Chad Rosen is not a Kentuckian. His roots were planted in Southern California until nearly 4 years ago. When hemp pilot projects became available through a provision of the Farm Bill of 2014, Rosen could not resist the opportunity to pursue this phenomenal plant and the benefits that it held. Armed with a business management education and a background in marketing and manufacturing, Chad headed to the state of Kentucky.
Once arriving in the Bluegrass State, Rosen was instrumental in forming Victory Hemp Foods, a domestic supply chain for hemp foods. Working with small family farmers, the word about hemp began to grow. Today, Victory Hemp Foods offers consumers and food manufacturers products like Hemp Protein, Hemp Oil and Hemp Seeds. Kentucky was eager to see hemp return as a major crop and Rosen is just the man to lead them into the future. Elected President of the KYHIA in March 2017, Rosen has an unstoppable passion for bringing the nutritional aspects of hemp into the public eye.
In speaking with Rosen, the challenges that lay ahead are foremost on his mind. Educating, organizing, and working with state and federal agencies consumes much of his time. Going into its 4th year of participating in hemp pilot projects, Kentucky has over 12,000 acres that will be planted in hemp this spring. Over 30 processing plants have been set up and are active in keeping up with the harvest. Balance this with keeping in compliance with the DEA and USDA, offering educational seminars through the Kentucky Department of Agriculture, searching for funding (banks will not lend money for hemp planting), and keeping up with the supply shortage, Rosen has a lot on his plate.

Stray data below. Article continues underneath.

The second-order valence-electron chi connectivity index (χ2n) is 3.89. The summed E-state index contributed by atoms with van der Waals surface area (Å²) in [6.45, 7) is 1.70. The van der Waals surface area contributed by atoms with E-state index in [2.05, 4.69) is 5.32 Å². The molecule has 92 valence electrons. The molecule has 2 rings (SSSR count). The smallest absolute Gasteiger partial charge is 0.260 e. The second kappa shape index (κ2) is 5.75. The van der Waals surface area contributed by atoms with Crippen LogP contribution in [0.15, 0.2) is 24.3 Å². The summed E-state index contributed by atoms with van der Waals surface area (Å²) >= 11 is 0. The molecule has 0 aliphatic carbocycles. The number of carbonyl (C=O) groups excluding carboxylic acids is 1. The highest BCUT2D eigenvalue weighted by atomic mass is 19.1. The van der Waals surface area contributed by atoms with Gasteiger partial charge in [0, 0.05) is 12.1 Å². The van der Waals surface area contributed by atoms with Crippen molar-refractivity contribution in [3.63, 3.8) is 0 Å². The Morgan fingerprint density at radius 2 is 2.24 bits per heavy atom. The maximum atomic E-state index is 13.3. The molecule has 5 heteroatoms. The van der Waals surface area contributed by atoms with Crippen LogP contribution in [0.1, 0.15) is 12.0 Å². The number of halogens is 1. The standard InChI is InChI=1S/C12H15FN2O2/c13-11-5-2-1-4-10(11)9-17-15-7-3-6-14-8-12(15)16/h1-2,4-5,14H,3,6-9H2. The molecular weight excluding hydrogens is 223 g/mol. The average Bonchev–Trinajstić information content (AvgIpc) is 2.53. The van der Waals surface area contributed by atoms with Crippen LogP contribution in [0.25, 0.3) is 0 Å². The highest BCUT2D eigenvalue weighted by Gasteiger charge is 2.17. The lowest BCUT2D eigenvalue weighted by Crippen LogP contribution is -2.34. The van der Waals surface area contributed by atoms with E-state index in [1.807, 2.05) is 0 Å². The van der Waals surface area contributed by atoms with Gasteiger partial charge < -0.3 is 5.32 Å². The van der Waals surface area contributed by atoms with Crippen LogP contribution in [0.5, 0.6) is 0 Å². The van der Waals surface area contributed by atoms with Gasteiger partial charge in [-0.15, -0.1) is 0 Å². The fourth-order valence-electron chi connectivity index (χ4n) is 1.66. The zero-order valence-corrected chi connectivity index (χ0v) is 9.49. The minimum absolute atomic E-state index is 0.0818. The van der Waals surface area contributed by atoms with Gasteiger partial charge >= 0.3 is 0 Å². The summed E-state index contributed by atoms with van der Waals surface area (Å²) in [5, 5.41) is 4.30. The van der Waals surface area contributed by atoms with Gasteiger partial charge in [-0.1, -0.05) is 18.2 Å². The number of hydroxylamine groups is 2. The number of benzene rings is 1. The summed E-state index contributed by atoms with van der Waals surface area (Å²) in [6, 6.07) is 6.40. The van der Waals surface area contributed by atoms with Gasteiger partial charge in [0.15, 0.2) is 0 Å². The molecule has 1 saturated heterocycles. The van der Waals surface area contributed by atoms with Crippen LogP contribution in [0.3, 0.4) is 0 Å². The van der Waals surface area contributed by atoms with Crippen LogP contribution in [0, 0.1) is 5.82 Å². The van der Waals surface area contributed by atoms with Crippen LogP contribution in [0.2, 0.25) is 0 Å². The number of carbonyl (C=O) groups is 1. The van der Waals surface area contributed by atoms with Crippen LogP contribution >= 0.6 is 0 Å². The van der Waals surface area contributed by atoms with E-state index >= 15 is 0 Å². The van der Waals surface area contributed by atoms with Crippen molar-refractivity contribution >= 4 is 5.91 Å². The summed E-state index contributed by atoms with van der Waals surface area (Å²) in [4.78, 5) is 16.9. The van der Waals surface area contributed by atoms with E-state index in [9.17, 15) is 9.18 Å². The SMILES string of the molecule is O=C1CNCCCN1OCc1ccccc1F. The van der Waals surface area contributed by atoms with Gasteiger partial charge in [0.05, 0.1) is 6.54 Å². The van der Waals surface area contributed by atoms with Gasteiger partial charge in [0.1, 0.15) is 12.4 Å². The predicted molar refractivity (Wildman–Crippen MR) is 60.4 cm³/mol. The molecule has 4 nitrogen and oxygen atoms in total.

“Our industry will continue to experience rapid year over year growth as it comes out of such a nascent phase, and when the business community comes together behind the spear tip of industry organizations like the HIA we have the power to sustain that growth by removing obstacles like the over-regulation or prohibition of this non-narcotic drug. Working to removing Industrial Hemp from the CSA, getting the FDA to give hemp foods GRAS status, or letting farmers participate in incentive programs will all lead to industrial hemp living up to the potential we know it holds.”
Chad has a positive outlook in the pending federal legislation that removes the classification of hemp as a Schedule 1 drug. The state of Kentucky also recently approved $381,500 in funds for hemp processing. All the while, Rosen is working on increasing the membership and advocacy of the KYHIA to keep people informed and involved.
“There are so many variables in the agricultural phases of hemp production, pricing and supply that this is going to be a continuing research and learning process.”
Challenges are many, but each new step forward gives the community hope. Kentucky will be a state to follow in the future with the great team effort of Kentuckians, state legislators and leaders like Chad Rosen. For more information on Kentucky Hemp Industries Association, visit kyhia.org.